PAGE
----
At a Glance
This year, kids typically start to use up to five or six words in a sentence.
Three-year-olds also start getting better at small muscle movements, like when using markers.
Kids this age might start to be more interested in playing with other kids, instead of near them.
Having a child turn 3 years old is a big milestone in itself. Suddenly, your toddler is a preschooler! It can be hard not to expect a sudden change in abilities, too. After all, if kids are now preschoolers, shouldn’t they also be preschool-ready?
But kids develop at different rates. Turning 3 doesn’t mean your child is going to gain all the preschool skills right away.
Check out these developmental milestones to get an idea of how skills typically develop by the end of your child’s third year.
This year, kids really work hard to refine the motor skills they developed as 2-year-olds. They start doing some new things, too, especially with fine motor skills (small muscle movement).
Most 3-year-olds learn to do things like these by the time they’re 4:
Run and walk without tripping over own feet
Jump, hop, and stand on one foot
Walk backwards and climb stairs one foot after the other
Kick and throw a small ball
Catch a big ball (most of the time)
Start pedaling a tricycle or bike
Draw a circle with a crayon, pencil, or marker
Play with toys that have small moving parts and/or buttons
Turn the pages of a book one at a time
Build with Mega Bloks and create towers of six or more blocks
Work door handles and open twist-on bottle tops
At-home connection: What do golf pencils have to do with writing? Explore fun ways to help young kids learn to write.
This year, kids start thinking about the world in new ways. You may see some creative approaches to tackling tasks and activities. By the end of this year, kids typically can:
Name the eight colors in a crayon box (red, yellow, blue, green, orange, purple, brown, black)
Recite numbers to 10 and start counting groups of things
Start understanding time in terms of morning, night, and days of the week
Remember and retell favorite stories
Understand and talk about things that are the “same” and “different”
Follow simple three-step directions (“Brush your teeth, wash your face, and put on your pajamas.”)
At-home connection: Ask for their attention. Use this and other quick tips to help kids follow directions.
Three-year-olds have a lot to say. They also understand more of what you say—even though they may not always follow your directions. Kids this age typically can:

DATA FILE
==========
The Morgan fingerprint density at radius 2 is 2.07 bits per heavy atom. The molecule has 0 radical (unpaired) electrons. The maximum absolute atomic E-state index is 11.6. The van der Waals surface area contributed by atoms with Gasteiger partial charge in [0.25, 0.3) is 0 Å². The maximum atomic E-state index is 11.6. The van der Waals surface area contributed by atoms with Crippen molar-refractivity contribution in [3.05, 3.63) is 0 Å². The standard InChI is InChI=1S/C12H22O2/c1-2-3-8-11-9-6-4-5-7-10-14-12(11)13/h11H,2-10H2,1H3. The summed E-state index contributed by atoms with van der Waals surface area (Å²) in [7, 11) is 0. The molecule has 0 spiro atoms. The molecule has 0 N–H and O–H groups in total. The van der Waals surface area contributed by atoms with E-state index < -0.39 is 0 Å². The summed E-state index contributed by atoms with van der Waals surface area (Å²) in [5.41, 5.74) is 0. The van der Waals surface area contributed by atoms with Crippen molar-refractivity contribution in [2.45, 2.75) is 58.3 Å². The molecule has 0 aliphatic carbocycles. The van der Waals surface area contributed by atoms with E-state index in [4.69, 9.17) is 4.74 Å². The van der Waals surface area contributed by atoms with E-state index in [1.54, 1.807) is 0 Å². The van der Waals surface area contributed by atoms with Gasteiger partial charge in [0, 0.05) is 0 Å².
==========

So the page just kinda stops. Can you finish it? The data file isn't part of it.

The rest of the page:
Use the basic rules of grammar, but make mistakes with words that don’t follow the rules, like saying “mouses” instead of “mice”
Speak well enough that most strangers understand what they’re saying
Use five or six words in a sentence and have a two- to three-sentence conversation
Tell you their name, the name of at least one friend, and the names of most common objects
Understand words like in, on, behind, and next
Ask “wh” questions like “Why?” to get more information about things
At-home connection: Constant interruptions? Get one mom’s tip to help preschoolers learn to put on the mental brakes.
Social and Emotional Milestones
At this age, kids show an interesting mix of independence, playfulness, and fearfulness. As they approach age 4, most 3-year-olds do these things:
Be interested—although hesitant—about going new places and trying new things
Start to play with other kids (as opposed to only playing side-by-side)
Start being able to comfort and show concern for an unhappy friend without prompting
Take turns while playing (even if they don’t like to!)
Play “real life” with toys like play kitchens
Start finding simple ways to solve arguments and disagreements
Show (but maybe not name) a variety of emotions beyond happy, sad, and mad
At-home connection: Taking turns taking charge! Help build social-emotional skills by letting your child make the decisions for a night.
All kids develop on their own timetable. If your child is late to do a few of these things, don’t panic. But if by the end of this year, your 3-year-old isn’t able to do many of these, consider talking to the doctor about taking a closer look at your child’s skills.
Take a look forward at developmental milestones for 4-year-olds.
By the end of this year, kids are usually asking many “why” questions.
Before their fourth birthday, kids tend to speak clearly enough that strangers can understand what they say.
Connect with your child’s doctor if you have concerns about your child’s skills.